“Super flower blood moon” sure has a lot of modifiers, but Wednesday’s lunar viewing is, after all, a big deal.
Here’s a breakdown of the three-for-one special that will take place on May 26:
- Super Moon: When the moon is slightly closer to Earth, the full moon is larger and brighter than other months’ full moons.
- Flower Moon: In May, the full moon is also known as the Flower Moon. According to The Old Farmer’s Almanac, the term comes from the Algonquin tribe and is a reference to the many flowers that bloom in North America during the month.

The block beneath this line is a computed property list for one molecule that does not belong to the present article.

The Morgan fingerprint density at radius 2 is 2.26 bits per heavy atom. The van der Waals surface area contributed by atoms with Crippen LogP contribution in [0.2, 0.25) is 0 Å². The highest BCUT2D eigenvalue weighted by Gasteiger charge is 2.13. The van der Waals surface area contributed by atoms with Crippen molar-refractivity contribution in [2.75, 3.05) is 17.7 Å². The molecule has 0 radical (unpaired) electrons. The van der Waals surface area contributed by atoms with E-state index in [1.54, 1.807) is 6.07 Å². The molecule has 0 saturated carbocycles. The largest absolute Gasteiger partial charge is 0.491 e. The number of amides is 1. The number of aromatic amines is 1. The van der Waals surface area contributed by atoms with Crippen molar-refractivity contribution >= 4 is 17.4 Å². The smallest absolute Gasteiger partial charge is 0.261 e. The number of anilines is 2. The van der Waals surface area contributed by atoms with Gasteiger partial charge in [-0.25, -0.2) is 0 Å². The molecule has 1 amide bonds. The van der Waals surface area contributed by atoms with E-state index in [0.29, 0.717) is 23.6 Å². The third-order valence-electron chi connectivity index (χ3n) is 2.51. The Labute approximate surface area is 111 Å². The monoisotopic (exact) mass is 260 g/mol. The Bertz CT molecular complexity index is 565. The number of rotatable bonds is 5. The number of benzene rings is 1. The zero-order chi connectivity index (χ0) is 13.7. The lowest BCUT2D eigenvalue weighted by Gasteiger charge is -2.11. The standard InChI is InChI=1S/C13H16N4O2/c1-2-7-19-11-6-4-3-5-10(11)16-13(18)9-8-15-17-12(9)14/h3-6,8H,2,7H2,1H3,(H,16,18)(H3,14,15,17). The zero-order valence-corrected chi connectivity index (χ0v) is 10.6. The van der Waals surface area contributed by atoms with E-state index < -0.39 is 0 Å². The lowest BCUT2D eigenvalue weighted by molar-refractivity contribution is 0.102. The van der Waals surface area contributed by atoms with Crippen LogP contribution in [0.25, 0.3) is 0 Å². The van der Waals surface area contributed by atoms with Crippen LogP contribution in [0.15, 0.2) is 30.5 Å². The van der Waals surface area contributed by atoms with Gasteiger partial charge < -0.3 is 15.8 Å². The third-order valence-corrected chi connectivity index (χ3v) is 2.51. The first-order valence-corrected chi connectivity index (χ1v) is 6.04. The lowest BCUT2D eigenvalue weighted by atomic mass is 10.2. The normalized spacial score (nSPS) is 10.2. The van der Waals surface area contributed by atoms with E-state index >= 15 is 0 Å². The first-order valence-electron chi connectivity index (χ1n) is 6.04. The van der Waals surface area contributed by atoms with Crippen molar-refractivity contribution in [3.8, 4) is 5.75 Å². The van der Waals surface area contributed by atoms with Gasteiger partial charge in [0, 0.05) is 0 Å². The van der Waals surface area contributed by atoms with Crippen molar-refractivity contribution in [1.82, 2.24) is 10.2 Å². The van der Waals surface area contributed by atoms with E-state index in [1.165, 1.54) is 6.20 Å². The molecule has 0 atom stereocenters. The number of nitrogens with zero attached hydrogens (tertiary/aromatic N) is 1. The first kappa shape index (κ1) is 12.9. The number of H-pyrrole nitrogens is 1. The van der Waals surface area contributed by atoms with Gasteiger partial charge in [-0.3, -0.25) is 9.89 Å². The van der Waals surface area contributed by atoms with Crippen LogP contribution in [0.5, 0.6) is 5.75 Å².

- Blood Moon: This name alluded to the moon’s reddish color, which happens when the moon completely passes through the Earth’s shadow—a lunar eclipse!
“The total eclipse phase will be visible near moonset in the western United States and Canada, all of Mexico, most of Central America and Ecuador, western Peru, and southern Chile and Argentina,” according to NASA’s website. “The eclipse can be seen in its entirety in eastern Australia, New Zealand, and the Pacific Islands, including Hawaii,”
The eclipse is expected to start 1:46 a.m. PDT, with the fun ending at 5:53 a.m. The moon heads into the darkest section of our planet’s shadow at 2:45 a.m.